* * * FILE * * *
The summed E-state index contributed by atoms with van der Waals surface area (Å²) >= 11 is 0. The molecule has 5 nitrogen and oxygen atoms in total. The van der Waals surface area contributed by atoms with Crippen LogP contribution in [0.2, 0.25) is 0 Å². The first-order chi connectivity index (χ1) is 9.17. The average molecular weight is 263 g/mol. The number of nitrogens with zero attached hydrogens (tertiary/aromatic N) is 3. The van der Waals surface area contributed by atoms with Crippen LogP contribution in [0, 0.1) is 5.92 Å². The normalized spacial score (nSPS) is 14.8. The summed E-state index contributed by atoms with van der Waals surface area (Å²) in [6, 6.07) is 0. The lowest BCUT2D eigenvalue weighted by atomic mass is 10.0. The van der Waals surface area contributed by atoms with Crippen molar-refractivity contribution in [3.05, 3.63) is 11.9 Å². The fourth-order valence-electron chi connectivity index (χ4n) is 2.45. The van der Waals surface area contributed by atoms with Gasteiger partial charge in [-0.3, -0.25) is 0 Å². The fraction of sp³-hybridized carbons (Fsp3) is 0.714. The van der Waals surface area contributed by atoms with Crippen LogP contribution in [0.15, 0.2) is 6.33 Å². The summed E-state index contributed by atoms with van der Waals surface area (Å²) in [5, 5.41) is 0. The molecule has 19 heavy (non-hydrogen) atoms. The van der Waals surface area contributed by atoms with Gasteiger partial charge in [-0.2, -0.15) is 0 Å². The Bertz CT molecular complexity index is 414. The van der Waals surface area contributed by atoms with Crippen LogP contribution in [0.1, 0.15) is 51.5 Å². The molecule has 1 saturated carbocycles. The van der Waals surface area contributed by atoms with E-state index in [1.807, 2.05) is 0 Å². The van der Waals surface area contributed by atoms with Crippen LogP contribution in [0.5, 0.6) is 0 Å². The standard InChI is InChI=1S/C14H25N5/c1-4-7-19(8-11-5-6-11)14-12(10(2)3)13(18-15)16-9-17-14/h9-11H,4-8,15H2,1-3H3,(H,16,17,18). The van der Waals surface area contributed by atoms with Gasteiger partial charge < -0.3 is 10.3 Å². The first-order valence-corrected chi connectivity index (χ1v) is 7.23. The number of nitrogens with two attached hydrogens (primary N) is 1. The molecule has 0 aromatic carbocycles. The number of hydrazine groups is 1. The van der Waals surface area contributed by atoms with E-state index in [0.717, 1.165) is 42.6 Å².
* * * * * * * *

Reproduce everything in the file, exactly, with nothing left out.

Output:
The summed E-state index contributed by atoms with van der Waals surface area (Å²) >= 11 is 0. The molecule has 5 nitrogen and oxygen atoms in total. The van der Waals surface area contributed by atoms with Crippen LogP contribution in [0.2, 0.25) is 0 Å². The first-order chi connectivity index (χ1) is 9.17. The average molecular weight is 263 g/mol. The number of nitrogens with zero attached hydrogens (tertiary/aromatic N) is 3. The van der Waals surface area contributed by atoms with Crippen LogP contribution in [0, 0.1) is 5.92 Å². The normalized spacial score (nSPS) is 14.8. The summed E-state index contributed by atoms with van der Waals surface area (Å²) in [6, 6.07) is 0. The lowest BCUT2D eigenvalue weighted by atomic mass is 10.0. The van der Waals surface area contributed by atoms with Crippen molar-refractivity contribution in [3.05, 3.63) is 11.9 Å². The fourth-order valence-electron chi connectivity index (χ4n) is 2.45. The van der Waals surface area contributed by atoms with Gasteiger partial charge in [-0.3, -0.25) is 0 Å². The fraction of sp³-hybridized carbons (Fsp3) is 0.714. The van der Waals surface area contributed by atoms with Crippen LogP contribution in [0.15, 0.2) is 6.33 Å². The summed E-state index contributed by atoms with van der Waals surface area (Å²) in [5, 5.41) is 0. The molecule has 19 heavy (non-hydrogen) atoms. The van der Waals surface area contributed by atoms with Gasteiger partial charge in [-0.2, -0.15) is 0 Å². The Bertz CT molecular complexity index is 414. The van der Waals surface area contributed by atoms with Crippen LogP contribution in [0.1, 0.15) is 51.5 Å². The molecule has 1 saturated carbocycles. The van der Waals surface area contributed by atoms with E-state index in [1.807, 2.05) is 0 Å². The van der Waals surface area contributed by atoms with Crippen LogP contribution in [0.5, 0.6) is 0 Å². The standard InChI is InChI=1S/C14H25N5/c1-4-7-19(8-11-5-6-11)14-12(10(2)3)13(18-15)16-9-17-14/h9-11H,4-8,15H2,1-3H3,(H,16,17,18). The van der Waals surface area contributed by atoms with Gasteiger partial charge < -0.3 is 10.3 Å². The first-order valence-corrected chi connectivity index (χ1v) is 7.23. The number of nitrogens with two attached hydrogens (primary N) is 1. The molecule has 0 aromatic carbocycles. The number of hydrazine groups is 1. The van der Waals surface area contributed by atoms with E-state index in [0.717, 1.165) is 42.6 Å².